FOODIE FILES

Wild flavors, homey vibe emanate from kitchen at Tao in Brunswick

Posted Dec. 04, 2012, at 4:21 p.m.
Last modified Dec. 05, 2012, at 12:17 p.m.
A plate of duck confit fried rice at Tao in Brunswick.
Emily Burnham
A plate of duck confit fried rice at Tao in Brunswick. Buy Photo

View Brunswick, Me. in a larger map

After learning the craft at Le Cordon Bleu in France and then earning her culinary stripes in acclaimed kitchens in China, Singapore and California, Cara Stadler made the decision to return to one of her childhood homes: coastal Maine. Brunswick, to be exact, where in May she and her mother, Cecile Stadler, opened Tao, a restaurant combining casual atmosphere with high-end service, inspired by both Chinese and French cuisine.

“We wanted to come back to Maine, for sure,” said Cara Stadler, who recently turned 25. “It was just a question of where. We wanted to be somewhere in between Portland and Phippsburg, and Brunswick is pretty much perfect. The community has been incredibly receptive.”

Though Brunswick is light years from Shanghai or Paris, it is a surprisingly cosmopolitan food town, and it’s just a stone’s throw down the road from the summer home the Stadler family has had for generations in Phippsburg. Tao is the result of an on-again, off-again collaboration between mother and daughter, which began in China when the two ran Gourmet Underground, a dining club-style restaurant in Beijing. Cecile Stadler designed the sunny, invitingly minimal interior, while Cara Stadler created a menu reflecting all of her passions — from Chinese comfort food like dumplings and buns, to an array of elegant takes on Chinese, Vietnamese and Korean classics, like a Fennel Ma Po Doufu (tofu) and a spicy, Korean-inspired Beef Tartare.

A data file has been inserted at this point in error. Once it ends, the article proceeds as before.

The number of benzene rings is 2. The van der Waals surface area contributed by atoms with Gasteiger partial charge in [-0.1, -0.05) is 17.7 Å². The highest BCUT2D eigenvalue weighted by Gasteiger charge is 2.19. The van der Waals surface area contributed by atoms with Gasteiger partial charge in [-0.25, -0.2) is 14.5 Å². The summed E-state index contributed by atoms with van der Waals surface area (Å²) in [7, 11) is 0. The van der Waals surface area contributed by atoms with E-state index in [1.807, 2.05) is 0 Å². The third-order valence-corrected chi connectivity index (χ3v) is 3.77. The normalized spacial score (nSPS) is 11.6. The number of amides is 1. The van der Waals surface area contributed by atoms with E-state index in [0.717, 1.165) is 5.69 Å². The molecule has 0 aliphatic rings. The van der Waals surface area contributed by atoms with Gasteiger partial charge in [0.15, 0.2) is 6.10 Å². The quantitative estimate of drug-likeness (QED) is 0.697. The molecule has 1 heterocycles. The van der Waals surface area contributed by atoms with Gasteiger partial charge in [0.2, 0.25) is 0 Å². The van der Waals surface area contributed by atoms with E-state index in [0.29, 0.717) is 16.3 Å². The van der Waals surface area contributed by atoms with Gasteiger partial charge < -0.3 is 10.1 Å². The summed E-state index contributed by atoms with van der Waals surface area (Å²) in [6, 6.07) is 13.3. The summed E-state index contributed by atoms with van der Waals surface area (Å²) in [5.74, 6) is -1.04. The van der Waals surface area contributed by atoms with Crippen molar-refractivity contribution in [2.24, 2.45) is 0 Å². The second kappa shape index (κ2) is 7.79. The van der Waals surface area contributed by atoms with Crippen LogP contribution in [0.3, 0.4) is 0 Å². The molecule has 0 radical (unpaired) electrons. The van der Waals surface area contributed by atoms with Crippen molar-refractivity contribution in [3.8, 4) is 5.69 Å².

“The great thing about Cara’s cooking is that the flavors you’re going to get here are going to be unique, because she’s classically trained in France, but she’s spent a lot of time in Asia,” Cecile Stadler said. “And she’s influenced by my cooking, which is home-style Chinese. And so she likes to take all these different flavors and put them into small plates for people to try… it’s all about her particular sense of what those flavor bites should be.”

Portions reflect that small plate, tapas-style sensibility, though a very reasonably priced lunch special ($12.80) comes with miso soup, a delightful Asian slaw, and your choice of five dishes: the Banh Mi, the popular Vietnamese sandwich, and the duck confit fried rice are two excellent choices. On Wednesdays a prix fixe menu priced at $40 for two people comes in three varieties — the vegetarian, seafood or meat persuasion, each with six items, ranging from the salt cod brandade, served with umeboshi (pickled plum) mustard, egg, greens and creme fraiche, to the Taiwanese drunken chicken.

Stadler’s insistence on fresh and locally-sourced means there’s a lot of wonderful seafood and meat on the menu, which changes almost daily; there’s Korean-style calamari one week, braised pork belly the next. The Singapore chicken rice and smoked duck, served with cold buckwheat noodles, appear regularly, and are already customer favorites. A simple but effective cocktail menu hits all the right notes — the beet & yuzu martini is a gin-based concoction dressed up with beet juice, yuzu (an Asian citrus fruit) and basil, while a light & stormy is like the traditional dark & stormy, with the added kick of mint and pineapple.

A recent setback for the Stadler’s restaurant has made statewide news — a nightclub and restaurant with locations in New York and Las Vegas is also called Tao (TAO, in their case), and has served Tao Brunswick with a lawsuit claiming trademark dilution and infringement, among other complaints. The case is still in litigation, but regardless of the outcome of the suit, mother and daughter plan to eventually build a year-round greenhouse in the lot behind the building, to raise produce for the eatery.

“We definitely have big plans,” Cara Stadler said. “Whatever happens will happen, but either way, we’re just getting started.”

Tao is located at 22 Pleasant St. in Brunswick and is open 5-9:30 p.m. Tuesday-Thursday, and is open until 10:30 p.m. Fridays and Saturdays; there is also a lunch service from 11:30 a.m. to 2 p.m. Tuesday-Thursday. It is closed on Sundays and Mondays.

Similar articles:

ADVERTISEMENT | Grow your business
ADVERTISEMENT | Grow your business